The U.S. Food and Drug Administration, also known as the FDA, plays an important role in so many aspects of our lives. "FDA approved" is a term we may all be familiar with. But do we know what it means?
Here is a look into several of the areas subject to FDA control, and several that are not regulated by the agency. Some of what you read may surprise you.
The FDA evaluates items for medical use such as appliances and medications. These are examined, tested and either approved or cleared.
To gain FDA approval, a drug or high-risk medical item must be seen to be safe and effective. This approval doesn't guarantee that the device or drug is free of all risk. Rather, approval indicates that the FDA has determined that its benefits outweigh any risks.
The FDA goes through a screening process that has three stages. This determines whether or not a medical item needs to be approved, and how involved the evaluation process for the item needs to be.
The FDA approves medical devices.
High-risk devices require the highest evaluation level. This pertains to devices that are different from anything else currently on the market, as well as medical implants, mechanical heart valves and implantable infusion pumps.
Moderate-risk devices are summarily screened under section 510(k). This applies to devices similar to items that have previously been approved by the FDA, including dialysis equipment, and some catheters.
Low-risk devices do not require approval. This applies to over the-counter products like adhesive bandages.
The FDA approves or declines approval on new drugs, including biologics such as cellular and gene therapies, and vaccines.
FDA approval, and the need for it, is in part based on what a particular item is meant to cure, prevent or treat. So a drug may be approved for one condition but may not have approval for a different condition.
While the FDA may decide that the medication's benefit outweighs risk for one disease, this does not necessarily hold true for the other disease.
FDA doesn't approve compound drugs. It does have oversight over pharmacy compounding of medications to protect patients' health.
Over-the-counter drugs, which do not need a prescription, must have FDA approval after a process called an OTC monograph.
OTC Monograph, Over-the-counter Drugs and Devices
The OTC monograph delineates the chemical structure of the drug, inactive ingredients like binders, labeling and dosage. A complete background on the drug is provided by the OTC monograph, which is also used by manufacturers who will make generic versions.
The FDA doesn't need to approve over-the-counter medical devices since these are usually low-risk, and are unlikely to pose serious risk even if they are not used properly.
This applies to adhesive bandages, braces, cold packs, heat packs and sport wraps. It also applies to items that aid in mobility such as canes, crutches and walkers.
Prescription Drugs and Devices
The FDA allows doctors to prescribe many drugs and devices "off-label" so these items are permitted to be prescribed for conditions that the FDA may not have given approval for if the doctor feels it is in the patient's best interest.
Always ask your doctor whether a drug or device is being used on-label or off-label when you are prescribed something new. This will allow you to have a clear understanding as to what risks you may be facing if your prescription is off-label.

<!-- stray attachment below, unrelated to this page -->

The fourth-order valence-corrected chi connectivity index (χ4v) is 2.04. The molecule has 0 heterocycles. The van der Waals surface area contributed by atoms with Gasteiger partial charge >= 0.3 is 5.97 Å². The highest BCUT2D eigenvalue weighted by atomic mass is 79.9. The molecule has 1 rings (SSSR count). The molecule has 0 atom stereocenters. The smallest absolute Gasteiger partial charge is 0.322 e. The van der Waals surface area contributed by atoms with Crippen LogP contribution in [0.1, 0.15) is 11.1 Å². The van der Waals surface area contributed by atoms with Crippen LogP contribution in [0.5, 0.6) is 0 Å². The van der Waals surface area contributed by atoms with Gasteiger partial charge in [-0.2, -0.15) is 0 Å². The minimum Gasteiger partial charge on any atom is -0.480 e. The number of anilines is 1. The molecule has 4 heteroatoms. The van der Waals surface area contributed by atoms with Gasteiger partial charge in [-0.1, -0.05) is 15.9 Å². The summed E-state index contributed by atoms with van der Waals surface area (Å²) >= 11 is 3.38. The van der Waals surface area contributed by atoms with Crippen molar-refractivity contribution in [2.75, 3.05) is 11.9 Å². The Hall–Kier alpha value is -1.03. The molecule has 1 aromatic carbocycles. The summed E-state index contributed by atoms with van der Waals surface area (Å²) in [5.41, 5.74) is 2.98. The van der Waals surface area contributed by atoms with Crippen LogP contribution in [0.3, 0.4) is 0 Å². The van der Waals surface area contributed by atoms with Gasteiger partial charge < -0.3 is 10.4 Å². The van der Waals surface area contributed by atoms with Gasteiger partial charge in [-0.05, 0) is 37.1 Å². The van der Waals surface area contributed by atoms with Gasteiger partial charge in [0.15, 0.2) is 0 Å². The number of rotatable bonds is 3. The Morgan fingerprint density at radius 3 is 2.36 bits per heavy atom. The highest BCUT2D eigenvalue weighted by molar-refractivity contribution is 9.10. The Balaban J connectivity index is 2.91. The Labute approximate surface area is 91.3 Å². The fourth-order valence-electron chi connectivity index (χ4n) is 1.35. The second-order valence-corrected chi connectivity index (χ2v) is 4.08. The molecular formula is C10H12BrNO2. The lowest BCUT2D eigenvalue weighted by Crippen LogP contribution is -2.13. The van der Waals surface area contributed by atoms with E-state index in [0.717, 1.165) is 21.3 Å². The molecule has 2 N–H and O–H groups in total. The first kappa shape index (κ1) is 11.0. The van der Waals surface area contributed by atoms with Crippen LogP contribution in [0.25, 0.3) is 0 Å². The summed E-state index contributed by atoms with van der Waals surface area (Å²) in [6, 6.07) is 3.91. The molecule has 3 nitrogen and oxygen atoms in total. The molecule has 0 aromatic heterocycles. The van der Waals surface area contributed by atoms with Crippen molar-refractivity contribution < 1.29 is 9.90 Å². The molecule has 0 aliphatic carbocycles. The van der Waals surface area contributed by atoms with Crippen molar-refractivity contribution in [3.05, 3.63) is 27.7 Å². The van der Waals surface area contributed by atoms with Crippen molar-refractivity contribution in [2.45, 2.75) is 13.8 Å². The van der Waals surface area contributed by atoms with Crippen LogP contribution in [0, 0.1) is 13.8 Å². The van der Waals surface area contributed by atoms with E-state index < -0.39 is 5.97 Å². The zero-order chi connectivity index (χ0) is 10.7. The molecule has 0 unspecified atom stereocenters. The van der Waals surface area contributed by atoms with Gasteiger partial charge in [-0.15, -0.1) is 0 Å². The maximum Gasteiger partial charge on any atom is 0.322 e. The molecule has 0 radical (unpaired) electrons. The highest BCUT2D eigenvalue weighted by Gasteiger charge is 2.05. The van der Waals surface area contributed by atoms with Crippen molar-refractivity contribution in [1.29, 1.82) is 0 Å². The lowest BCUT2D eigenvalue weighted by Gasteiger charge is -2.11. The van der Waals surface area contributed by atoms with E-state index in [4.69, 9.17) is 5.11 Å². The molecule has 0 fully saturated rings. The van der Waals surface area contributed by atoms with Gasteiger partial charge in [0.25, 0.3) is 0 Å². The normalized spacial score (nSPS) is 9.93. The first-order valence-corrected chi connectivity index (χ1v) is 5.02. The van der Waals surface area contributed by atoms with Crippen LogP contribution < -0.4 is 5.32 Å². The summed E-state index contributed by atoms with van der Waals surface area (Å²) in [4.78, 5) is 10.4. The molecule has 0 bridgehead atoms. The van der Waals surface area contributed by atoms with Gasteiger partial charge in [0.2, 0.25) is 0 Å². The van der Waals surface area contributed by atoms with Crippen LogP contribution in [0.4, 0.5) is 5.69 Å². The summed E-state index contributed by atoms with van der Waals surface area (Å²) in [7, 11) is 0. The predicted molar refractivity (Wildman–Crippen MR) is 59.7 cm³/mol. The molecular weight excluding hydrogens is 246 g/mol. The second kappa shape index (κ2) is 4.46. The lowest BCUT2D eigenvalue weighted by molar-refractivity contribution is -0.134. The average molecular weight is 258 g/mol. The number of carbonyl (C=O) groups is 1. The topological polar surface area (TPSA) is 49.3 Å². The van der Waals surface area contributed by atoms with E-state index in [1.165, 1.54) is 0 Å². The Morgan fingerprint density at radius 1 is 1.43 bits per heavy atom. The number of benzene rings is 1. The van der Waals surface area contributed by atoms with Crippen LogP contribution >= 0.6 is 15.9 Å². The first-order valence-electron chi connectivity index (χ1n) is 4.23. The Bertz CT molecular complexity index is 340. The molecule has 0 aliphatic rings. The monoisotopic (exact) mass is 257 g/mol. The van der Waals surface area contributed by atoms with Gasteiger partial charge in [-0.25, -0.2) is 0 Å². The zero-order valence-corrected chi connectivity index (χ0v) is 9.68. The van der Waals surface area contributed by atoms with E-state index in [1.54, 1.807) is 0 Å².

Food for Humans and Animals
The FDA approves food for humans and animal feed, as well as food additives for both animals and human. The agency does not approve food labels, including Nutrition Facts, but does require factual nutritional information to go on most foods.
The agency does not approve pet food, but does approve additives in pet foods.
Cosmetics and Color Additives
The FDA does not approve cosmetics. This includes face and body cleansers perfume, hair dyes (except for those with coal tar), makeup, moisturizers, shampoos and products for shaving.
The FDA approves color additives in cosmetics, drugs, dietary supplements, some medical devices, as well as in food for humans and animals. Coal-tar hair dyes are exempt.
Companies, Facilities, Labs and Manufacturers
Food companies and cosmetic companies are inspected, imported food shipments are evaluated, samples are collected and analyzed. Any legal action is determined and carried out.
The FDA doesn't approve companies, health care facilities, laboratories or manufacturers. The agency does not develop or test items, but it does review testing by manufacturers.
The FDA inspects product manufacturers, ascertaining that their practices are within bounds. It reviews clinical testing and study results which have been carried out by manufacturers.
The agency ascertains that the trials meet appropriate standards and that any human participants are protected from unneeded risks.
FDA biologists, chemists, doctors and statisticians are some of the experts who evaluate the data. After this, the FDA determines whether or not to issue approval for the medication or device for a specific use.
Blood and tissue agencies must register with the FDA, as do owners and operators of domestic and foreign food, drug, and device facilites.
Mammography facilities need FDA certification, and they must have their certificates on display for patients.
What does “FDA approval” mean? Rotlaw.com. Retrieved Nov. 25, 2014.
What does it mean when FDA "clears" or "approves" a medical device? FDA.gov. Retrieved Nov. 25, 2014.
Is It Really FDA Approved? WebMD.com. Retrieved Nov. 25, 2014.
Reviewed November 26, 2014
by Michele Blacksberg RN
Visit Jody's website at http://www.ncubator.ca